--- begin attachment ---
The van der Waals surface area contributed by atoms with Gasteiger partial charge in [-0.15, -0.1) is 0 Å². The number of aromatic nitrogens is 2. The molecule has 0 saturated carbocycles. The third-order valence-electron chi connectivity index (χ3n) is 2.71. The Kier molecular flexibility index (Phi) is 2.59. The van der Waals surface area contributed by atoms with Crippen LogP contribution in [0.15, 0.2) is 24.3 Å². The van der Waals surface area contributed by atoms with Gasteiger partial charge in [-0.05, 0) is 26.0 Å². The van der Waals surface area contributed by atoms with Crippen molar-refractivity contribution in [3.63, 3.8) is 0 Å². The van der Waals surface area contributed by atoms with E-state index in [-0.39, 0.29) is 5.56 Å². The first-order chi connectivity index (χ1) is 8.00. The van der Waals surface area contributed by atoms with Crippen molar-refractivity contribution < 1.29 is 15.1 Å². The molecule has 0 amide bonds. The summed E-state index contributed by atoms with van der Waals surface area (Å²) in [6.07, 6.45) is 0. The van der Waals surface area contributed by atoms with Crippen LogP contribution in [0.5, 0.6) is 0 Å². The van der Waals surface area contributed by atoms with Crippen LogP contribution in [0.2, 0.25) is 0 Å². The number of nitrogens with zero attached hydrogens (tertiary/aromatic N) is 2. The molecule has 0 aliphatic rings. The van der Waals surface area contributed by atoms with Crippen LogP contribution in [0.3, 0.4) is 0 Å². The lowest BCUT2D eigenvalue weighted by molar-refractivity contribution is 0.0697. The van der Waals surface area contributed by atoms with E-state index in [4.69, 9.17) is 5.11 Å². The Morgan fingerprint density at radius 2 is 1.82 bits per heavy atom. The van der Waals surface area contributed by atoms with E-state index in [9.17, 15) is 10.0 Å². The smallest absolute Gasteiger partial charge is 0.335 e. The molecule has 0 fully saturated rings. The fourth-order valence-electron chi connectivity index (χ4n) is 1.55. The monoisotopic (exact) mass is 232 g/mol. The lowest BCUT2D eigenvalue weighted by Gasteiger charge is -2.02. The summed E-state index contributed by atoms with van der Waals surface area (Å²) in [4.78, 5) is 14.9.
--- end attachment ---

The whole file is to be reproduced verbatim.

The van der Waals surface area contributed by atoms with Gasteiger partial charge in [-0.15, -0.1) is 0 Å². The number of aromatic nitrogens is 2. The molecule has 0 saturated carbocycles. The third-order valence-electron chi connectivity index (χ3n) is 2.71. The Kier molecular flexibility index (Phi) is 2.59. The van der Waals surface area contributed by atoms with Crippen LogP contribution in [0.15, 0.2) is 24.3 Å². The van der Waals surface area contributed by atoms with Gasteiger partial charge in [-0.05, 0) is 26.0 Å². The van der Waals surface area contributed by atoms with Crippen molar-refractivity contribution in [3.63, 3.8) is 0 Å². The van der Waals surface area contributed by atoms with E-state index in [-0.39, 0.29) is 5.56 Å². The first-order chi connectivity index (χ1) is 8.00. The van der Waals surface area contributed by atoms with Crippen molar-refractivity contribution < 1.29 is 15.1 Å². The molecule has 0 amide bonds. The summed E-state index contributed by atoms with van der Waals surface area (Å²) in [6.07, 6.45) is 0. The van der Waals surface area contributed by atoms with Crippen LogP contribution in [0.5, 0.6) is 0 Å². The van der Waals surface area contributed by atoms with Crippen LogP contribution in [0.2, 0.25) is 0 Å². The number of nitrogens with zero attached hydrogens (tertiary/aromatic N) is 2. The molecule has 0 aliphatic rings. The van der Waals surface area contributed by atoms with Crippen LogP contribution in [0.3, 0.4) is 0 Å². The lowest BCUT2D eigenvalue weighted by molar-refractivity contribution is 0.0697. The van der Waals surface area contributed by atoms with E-state index in [4.69, 9.17) is 5.11 Å². The Morgan fingerprint density at radius 2 is 1.82 bits per heavy atom. The van der Waals surface area contributed by atoms with E-state index in [9.17, 15) is 10.0 Å². The smallest absolute Gasteiger partial charge is 0.335 e. The molecule has 0 fully saturated rings. The fourth-order valence-electron chi connectivity index (χ4n) is 1.55. The monoisotopic (exact) mass is 232 g/mol. The lowest BCUT2D eigenvalue weighted by Gasteiger charge is -2.02. The summed E-state index contributed by atoms with van der Waals surface area (Å²) in [4.78, 5) is 14.9.